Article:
Posted by Ahem on May 24, 2001 at 01:50:01:
In Reply to: Re: RE: Dennis Mahon and the ships Virginius, Naomi, Erin's Queen and John Nunn posted by Emigre on May 24, 2001 at 01:11:14:
During Black '47 the coffin ships arrived at Grosse Ile much faster than the facility could possibly handle. At one point there were reportedly 40 ships stacked up three kilometers deep with over 13,000 emigrants aboard. Large numbers of the emigrants on almost every ship departing Ireland for Canada had typhus when they boarded, and as the ships continued on their journeys, with the passengers packed together (often the ships were illegally over packed) in filthy conditions, with no facilities for washing, the decease spread like wildfire. British law called for the ships to provide only 7 lbs of food a week for each passenger; often they got even less, and even that was sometimes inedible. Many ships bought used casks for the passengers drinking water which were cheap, and which often leaked or had been used for wine, making the water undrinkable.
Like the attempts to count all the famine victims in Ireland, the statistics on how many died in the coffin ships or the quarantine stations of Canada are all estimates. Some say as many as 25,000 may have died either enroute to or shortly after arriving in Canada in 1847 alone; fully, one out of every four who began the trip.
The statistics of those who died during voyages and those who arrived sick is both appalling and heartrending. One ship reported 158 dead and 186 sick of 596, another 96 dead and 112 sick out of 399, still another 78 dead and 104 sick of 331. If it you could have walked on the ocean bottom it would probably have been possible to follow the trail of bodies to Quebec.
In his diary, Gerald Keegan, a doctor aboard the Naparima in 1847, described a night a few days before they reached Grosse Ile. They were anchored in the river, with another coffin ship upstream from them. He and his wife, Aileen, were standing on deck when they noticed several forms floating by in the dark river. As he looked over the side, one of the forms caught on the anchor cable and he recognized that it was a body. The ship ahead of them was throwing the bodies of dead emigrants over the side. Keegan and his wife would not suffer the fate of those poor souls drifting down the St. Lawrence, but both would perish in the fever ridden hospital of Grosse Ile.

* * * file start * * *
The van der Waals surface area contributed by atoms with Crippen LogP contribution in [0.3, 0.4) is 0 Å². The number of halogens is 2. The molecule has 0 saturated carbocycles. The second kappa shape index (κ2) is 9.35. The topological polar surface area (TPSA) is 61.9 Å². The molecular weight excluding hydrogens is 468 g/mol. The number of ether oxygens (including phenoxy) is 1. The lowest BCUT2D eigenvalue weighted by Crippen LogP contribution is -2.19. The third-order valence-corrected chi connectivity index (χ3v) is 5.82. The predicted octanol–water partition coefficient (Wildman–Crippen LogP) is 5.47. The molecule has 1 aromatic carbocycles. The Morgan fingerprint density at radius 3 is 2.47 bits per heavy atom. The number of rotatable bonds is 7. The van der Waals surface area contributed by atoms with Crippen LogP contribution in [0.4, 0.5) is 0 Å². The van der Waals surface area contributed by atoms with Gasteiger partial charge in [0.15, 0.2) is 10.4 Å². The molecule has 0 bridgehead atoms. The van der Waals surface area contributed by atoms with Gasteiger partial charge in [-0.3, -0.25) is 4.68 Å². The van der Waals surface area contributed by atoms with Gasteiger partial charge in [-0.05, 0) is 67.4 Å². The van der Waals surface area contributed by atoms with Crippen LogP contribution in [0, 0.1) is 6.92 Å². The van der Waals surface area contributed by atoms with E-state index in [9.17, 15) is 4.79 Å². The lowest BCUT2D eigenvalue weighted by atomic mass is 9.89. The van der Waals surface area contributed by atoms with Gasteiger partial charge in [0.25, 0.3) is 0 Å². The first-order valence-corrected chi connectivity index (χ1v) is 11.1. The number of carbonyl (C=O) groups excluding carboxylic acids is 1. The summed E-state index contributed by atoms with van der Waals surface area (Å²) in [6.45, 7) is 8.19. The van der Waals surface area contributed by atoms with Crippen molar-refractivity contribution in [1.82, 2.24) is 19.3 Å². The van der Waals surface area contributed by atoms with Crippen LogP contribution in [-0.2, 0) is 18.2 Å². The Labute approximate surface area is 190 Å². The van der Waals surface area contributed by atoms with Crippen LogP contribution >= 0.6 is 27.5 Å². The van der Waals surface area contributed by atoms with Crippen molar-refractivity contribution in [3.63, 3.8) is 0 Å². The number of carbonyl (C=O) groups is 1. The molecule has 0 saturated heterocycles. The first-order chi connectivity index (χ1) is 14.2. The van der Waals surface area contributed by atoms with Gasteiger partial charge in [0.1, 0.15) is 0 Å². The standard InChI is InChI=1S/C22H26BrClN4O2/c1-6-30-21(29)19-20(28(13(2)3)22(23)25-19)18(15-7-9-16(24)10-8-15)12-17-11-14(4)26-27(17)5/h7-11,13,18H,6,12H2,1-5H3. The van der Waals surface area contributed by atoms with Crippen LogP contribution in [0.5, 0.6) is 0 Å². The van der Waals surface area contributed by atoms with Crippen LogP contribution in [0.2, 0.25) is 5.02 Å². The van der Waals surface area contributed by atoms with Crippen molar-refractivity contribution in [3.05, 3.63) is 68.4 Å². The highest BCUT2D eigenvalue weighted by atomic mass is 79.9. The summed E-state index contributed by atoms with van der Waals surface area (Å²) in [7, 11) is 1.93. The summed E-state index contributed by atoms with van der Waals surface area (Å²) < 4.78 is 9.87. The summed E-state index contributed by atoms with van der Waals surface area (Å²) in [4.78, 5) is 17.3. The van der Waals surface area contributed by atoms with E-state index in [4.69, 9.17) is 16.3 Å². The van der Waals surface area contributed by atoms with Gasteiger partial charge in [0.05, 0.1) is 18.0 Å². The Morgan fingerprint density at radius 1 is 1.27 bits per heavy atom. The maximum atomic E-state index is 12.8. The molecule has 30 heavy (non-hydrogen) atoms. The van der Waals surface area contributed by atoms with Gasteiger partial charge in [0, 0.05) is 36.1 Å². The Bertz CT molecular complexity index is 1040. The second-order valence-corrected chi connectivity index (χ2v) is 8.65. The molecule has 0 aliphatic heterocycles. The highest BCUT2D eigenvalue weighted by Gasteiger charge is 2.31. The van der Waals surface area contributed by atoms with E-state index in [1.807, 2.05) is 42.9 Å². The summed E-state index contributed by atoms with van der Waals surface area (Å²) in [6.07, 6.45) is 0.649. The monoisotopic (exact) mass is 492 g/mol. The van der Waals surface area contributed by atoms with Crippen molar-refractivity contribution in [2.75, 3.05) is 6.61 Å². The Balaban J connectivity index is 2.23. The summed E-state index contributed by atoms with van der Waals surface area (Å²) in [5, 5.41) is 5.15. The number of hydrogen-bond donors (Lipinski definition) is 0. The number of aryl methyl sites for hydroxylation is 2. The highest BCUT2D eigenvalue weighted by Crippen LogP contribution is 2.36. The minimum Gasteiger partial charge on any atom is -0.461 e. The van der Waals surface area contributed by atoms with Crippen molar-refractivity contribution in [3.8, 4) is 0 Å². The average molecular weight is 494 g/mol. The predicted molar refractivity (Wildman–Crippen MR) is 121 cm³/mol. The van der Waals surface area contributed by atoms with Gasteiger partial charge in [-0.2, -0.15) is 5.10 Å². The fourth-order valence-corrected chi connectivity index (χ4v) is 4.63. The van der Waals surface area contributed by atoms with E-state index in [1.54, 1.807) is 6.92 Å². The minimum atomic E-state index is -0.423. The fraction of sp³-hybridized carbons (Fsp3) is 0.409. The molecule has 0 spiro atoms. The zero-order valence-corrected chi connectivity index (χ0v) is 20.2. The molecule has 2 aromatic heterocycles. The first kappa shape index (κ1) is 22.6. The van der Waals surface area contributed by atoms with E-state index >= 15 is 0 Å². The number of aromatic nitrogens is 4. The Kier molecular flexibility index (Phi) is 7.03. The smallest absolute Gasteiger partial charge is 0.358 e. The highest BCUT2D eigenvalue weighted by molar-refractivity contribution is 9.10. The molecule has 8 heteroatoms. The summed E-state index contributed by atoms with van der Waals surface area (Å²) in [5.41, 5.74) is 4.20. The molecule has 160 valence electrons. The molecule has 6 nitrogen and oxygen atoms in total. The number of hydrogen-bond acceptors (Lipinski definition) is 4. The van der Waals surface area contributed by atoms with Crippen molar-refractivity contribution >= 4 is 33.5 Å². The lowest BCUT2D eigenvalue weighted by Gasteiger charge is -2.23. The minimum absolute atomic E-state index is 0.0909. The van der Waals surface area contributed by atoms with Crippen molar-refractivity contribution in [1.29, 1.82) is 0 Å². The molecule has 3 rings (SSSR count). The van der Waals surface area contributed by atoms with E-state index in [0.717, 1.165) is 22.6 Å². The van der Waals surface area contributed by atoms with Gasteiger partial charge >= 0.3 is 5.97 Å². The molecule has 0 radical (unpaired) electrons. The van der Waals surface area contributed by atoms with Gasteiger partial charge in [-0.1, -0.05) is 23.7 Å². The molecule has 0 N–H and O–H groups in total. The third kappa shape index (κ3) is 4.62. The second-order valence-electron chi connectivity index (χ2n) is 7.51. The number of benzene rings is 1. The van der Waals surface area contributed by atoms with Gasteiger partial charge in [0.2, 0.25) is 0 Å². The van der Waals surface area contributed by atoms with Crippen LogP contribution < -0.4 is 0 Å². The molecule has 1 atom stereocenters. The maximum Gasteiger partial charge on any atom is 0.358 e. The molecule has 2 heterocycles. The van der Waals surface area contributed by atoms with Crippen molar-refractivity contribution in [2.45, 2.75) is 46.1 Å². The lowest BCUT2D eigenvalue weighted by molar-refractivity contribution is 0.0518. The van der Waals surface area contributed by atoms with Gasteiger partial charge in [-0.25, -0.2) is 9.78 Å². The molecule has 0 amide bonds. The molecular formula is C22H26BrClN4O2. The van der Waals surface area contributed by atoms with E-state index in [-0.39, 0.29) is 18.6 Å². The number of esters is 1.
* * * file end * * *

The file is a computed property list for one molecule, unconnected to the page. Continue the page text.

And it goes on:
The locals in that area of Canada now call Grosse Ile, I'lle des Irlandais. In 1909 the ancient order of Hibernians put up a 40 ft. high Celtic cross on Grosse Ile. It has an inscription in three languages. The English version, in this country that had only been ruling itself for a short time in 1909, is obviously intended not to insult the tender sensibilities of the English government, as has been the case so many times in so many famine related events for the last 150 years. It reads: "Sacred to the memory of thousands of Irish immigrants who, to preserve the faith, suffered hunger and exile in 1847-48, and stricken with fever ended here their sorrowful pilgrimage."
In the Irish version it says: "Sacred to the memory of thousands of Irish emigrants who ended here their sorrowful pilgrimage. Thousands of the children of the Gael were lost on this island while fleeing from tyrannical laws and an artificial famine in the year 1847-48. Let this monument be a token to their name and honour from the Gaels of America. God save Ireland"
In 1962 Cecil Woodham-Smith, an Englishwoman, wrote one of the definitive books in the Famine: "The Great Hunger." Read pages 218 to 238 of that book, which describes what happened to the Irish who traveled to Canada on English ships in Black '47. Read of the conditions they endured on board those ships and at Grosse Ile, and see if you can still deny that there was an Irish holocaust.
Sir Charles Trevelyn, one of the British officials most responsible for the policies which resulted in over a million deaths in Ireland, once said, "the great evil with which we have to contend is not the physical evil of the famine, but the moral evil of the selfish, perverse and turbulent character of the people." In April of 1848, the year after he help create the disgusting, inhuman atrocity of Black '47, Trevelyn was knighted by the Queen.
We are wretches, famished, scorned,
human tools to build your pride,
But God will yet take vengeance
for the souls for whom Christ died.
Now is your hour of pleasure --
bask ye in the world's caress;
But our whitening bones against ye
will rise as witnesses,
From the cabins and the ditches,
in their charred, uncoffin'd masses,
For the Angel of the Trumpet
will know them as he passes.
A ghastly, spectral army,
before the great God we'll stand,
And arraign ye as our murderers,
the spoilers of our land.
The Famine Year by Lady Jane Wilde (Speranza of the Nation)
Gallagher, Thomas Paddy's Lament: Ireland 1846-1847 Harcourt Brace & Co.-1982
Kinealy, Christine This Great Calamity: The Irish Famine 1845-52
Roberts Rinehart Publishers - 1995
Keegan, Gerald Famine Diary: Journey to a New World Wolfhound Press -1994
Laxton, Edward The Famine Ships: The Irish Exodus to America Henry Holt and Company, Inc. - 1996
Woodham-Smith, Cecil The Great Hunger: Ireland 1845-1849 Penguin Books -
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